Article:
Back to School

Got questions? Search for answers--our marketing campaign at the school. We posted red question marks throughout the school.
“Got questions? Search for answers”–our marketing campaign at the school. We posted red question marks throughout the school.

Tomorrow, I will begin working at a local high school for the next six weeks. I have been coordinating a Youth Alpha course for the students, and the course kicks off tomorrow afternoon.

The high school isn’t far from where I live. It’s located in what we Americans would call a “working class” neighbourhood, but most of the students come from the townships. Many come from extremely disadvantaged communities, riddled by gang violence, substance abuse, and impoverished conditions. The school has 900 students, 25 teachers, one principal, and a handful of support staff. In an American city, I think such a school wouldn’t exist because of the lack of staffing.

Yet, despite the school’s being under-resourced, you don’t get the feeling of hopelessness20140326_085330 you often sense when you visit an American inner-city school. You don’t have to go through airport-like security to enter the school, graffiti isn’t on the walls, and the students are very respectful. You can tell that the teachers truly care about their students and are trying their best to provide them with quality education. I feel so uplifted every time I visit the school. Attending some classes—English, Afrikaans, and maths— at the high school, in order to get a better feel for the school, has been one of the highlights of my year.

Months ago, the principal of the high school approached Growing the Church with a request for help. In his words, he felt like the school was meeting the academic needs of the students but not their spiritual needs. (Wow—can you imagine this happening in an American school?) At the end of last year, I started to put together a team from local churches, and we decided the best place to start was with the Youth Alpha course.

20140326_084225Please pray for us. Please pray for the students, the facilitators, and the caterer for the course. We are stepping out on faith, as we only have a little funding for the course; but we know that the Lord will provide. Please pray that hearts will be opened to the movement of the Holy Spirit.

I’m excited about this opportunity to serve the students at the school. I know that many lives are going to be changed, including my own.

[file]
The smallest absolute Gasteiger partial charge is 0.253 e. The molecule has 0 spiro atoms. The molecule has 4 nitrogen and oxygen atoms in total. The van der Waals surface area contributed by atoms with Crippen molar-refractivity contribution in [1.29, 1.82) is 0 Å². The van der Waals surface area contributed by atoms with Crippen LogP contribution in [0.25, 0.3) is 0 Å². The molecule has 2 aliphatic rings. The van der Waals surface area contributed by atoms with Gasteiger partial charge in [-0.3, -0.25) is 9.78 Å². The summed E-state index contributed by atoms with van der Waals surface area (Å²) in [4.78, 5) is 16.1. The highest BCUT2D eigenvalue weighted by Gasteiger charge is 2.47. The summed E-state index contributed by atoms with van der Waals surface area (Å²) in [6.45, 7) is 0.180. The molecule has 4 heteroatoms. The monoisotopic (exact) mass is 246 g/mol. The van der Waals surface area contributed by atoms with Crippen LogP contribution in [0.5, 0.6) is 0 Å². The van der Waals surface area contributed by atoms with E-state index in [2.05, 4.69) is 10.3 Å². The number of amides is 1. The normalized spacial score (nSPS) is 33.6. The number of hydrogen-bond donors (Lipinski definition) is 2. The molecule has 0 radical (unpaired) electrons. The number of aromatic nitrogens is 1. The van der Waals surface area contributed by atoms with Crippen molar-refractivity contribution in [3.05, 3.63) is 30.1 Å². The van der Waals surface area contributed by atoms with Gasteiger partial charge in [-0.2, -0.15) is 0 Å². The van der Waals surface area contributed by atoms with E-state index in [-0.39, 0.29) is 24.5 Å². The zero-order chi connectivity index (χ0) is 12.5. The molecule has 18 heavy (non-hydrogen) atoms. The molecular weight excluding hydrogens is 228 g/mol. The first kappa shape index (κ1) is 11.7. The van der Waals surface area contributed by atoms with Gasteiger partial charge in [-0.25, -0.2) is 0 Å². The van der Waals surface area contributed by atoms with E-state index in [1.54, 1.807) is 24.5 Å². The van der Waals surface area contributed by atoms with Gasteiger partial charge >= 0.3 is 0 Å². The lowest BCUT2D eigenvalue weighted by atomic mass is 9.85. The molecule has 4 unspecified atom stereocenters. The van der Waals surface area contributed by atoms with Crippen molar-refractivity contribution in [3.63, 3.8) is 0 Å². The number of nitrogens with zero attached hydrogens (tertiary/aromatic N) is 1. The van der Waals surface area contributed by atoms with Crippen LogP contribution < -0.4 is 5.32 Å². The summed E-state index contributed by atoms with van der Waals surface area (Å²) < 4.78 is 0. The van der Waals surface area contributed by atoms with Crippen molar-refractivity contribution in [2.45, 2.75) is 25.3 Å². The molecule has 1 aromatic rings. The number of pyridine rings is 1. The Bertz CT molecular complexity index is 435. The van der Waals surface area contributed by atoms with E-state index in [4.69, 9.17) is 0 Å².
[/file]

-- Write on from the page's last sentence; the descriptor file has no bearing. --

Two and a half years ago when we first met, I don’t think the two of us ever dreamed we would be working together in the same community. Worlds and countries apart, we two friends are now working together for the Anglican Church of Southern Africa, my friend Cathy for Anglican Aids and I for Growing the Church.

tres amigas
Tres Amigas–Cathy, Lindsey, and me: Lindsey just returned to the States, and we miss her already.

When I started taking some of the first steps to move to South Africa, I kept hearing from my church friends, “You have to meet this lady named Cathy. She’s from Cape Town.” I kept hearing all of these wonderful things about her. When our paths finally crossed at St. George’s, I felt like we were kindred spirits; it was instant friendship.

It was such a blessing to get to know Cathy while she was studying in Nashville. I loved sharing my city with her. She got to meet my family. We had a ball and our friendship grew. She was a huge help as I prepared to move to Cape Town. She and her family welcomed me with opened arms. Cathy has helped me tremendously as I have adapted to my new life here. Her family and two more families, friends of hers, have become my family on the other side of False Bay.

Last week, Cathy joined us at the Braehead community to become the programmes director of Anglicans Aids. We were like two school girls, thrilled to be working together in the same community. It’s like being in class with your best friend.

God knows no distance and is not bound by nations’ boundaries. It’s amazing how God can literally bring people together from halfway across the world.